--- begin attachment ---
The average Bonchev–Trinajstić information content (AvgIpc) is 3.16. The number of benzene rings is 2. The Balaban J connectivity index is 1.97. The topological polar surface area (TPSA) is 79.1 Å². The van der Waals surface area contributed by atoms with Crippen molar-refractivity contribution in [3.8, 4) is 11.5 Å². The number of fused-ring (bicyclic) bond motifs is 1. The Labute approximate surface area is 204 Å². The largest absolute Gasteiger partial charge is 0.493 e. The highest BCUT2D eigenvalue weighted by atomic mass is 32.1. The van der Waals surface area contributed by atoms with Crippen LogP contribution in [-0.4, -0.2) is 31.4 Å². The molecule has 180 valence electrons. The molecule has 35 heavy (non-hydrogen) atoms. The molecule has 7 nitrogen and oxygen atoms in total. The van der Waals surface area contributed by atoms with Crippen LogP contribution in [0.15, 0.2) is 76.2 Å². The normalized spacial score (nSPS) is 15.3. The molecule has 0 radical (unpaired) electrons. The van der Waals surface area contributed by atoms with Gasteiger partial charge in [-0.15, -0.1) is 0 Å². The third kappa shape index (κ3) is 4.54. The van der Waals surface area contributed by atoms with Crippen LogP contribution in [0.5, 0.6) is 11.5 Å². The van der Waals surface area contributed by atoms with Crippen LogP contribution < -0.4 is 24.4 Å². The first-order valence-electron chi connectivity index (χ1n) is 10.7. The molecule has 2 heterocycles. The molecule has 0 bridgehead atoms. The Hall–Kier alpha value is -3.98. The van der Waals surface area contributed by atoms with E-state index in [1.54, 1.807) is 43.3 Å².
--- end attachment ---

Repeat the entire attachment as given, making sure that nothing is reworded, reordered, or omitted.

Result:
The average Bonchev–Trinajstić information content (AvgIpc) is 3.16. The number of benzene rings is 2. The Balaban J connectivity index is 1.97. The topological polar surface area (TPSA) is 79.1 Å². The van der Waals surface area contributed by atoms with Crippen molar-refractivity contribution in [3.8, 4) is 11.5 Å². The number of fused-ring (bicyclic) bond motifs is 1. The Labute approximate surface area is 204 Å². The largest absolute Gasteiger partial charge is 0.493 e. The highest BCUT2D eigenvalue weighted by atomic mass is 32.1. The van der Waals surface area contributed by atoms with Crippen LogP contribution in [-0.4, -0.2) is 31.4 Å². The molecule has 180 valence electrons. The molecule has 35 heavy (non-hydrogen) atoms. The molecule has 7 nitrogen and oxygen atoms in total. The van der Waals surface area contributed by atoms with Crippen LogP contribution in [0.15, 0.2) is 76.2 Å². The normalized spacial score (nSPS) is 15.3. The molecule has 0 radical (unpaired) electrons. The van der Waals surface area contributed by atoms with Gasteiger partial charge in [-0.15, -0.1) is 0 Å². The third kappa shape index (κ3) is 4.54. The van der Waals surface area contributed by atoms with Crippen LogP contribution in [0.5, 0.6) is 11.5 Å². The van der Waals surface area contributed by atoms with Crippen LogP contribution < -0.4 is 24.4 Å². The first-order valence-electron chi connectivity index (χ1n) is 10.7. The molecule has 2 heterocycles. The molecule has 0 bridgehead atoms. The Hall–Kier alpha value is -3.98. The van der Waals surface area contributed by atoms with E-state index in [1.54, 1.807) is 43.3 Å².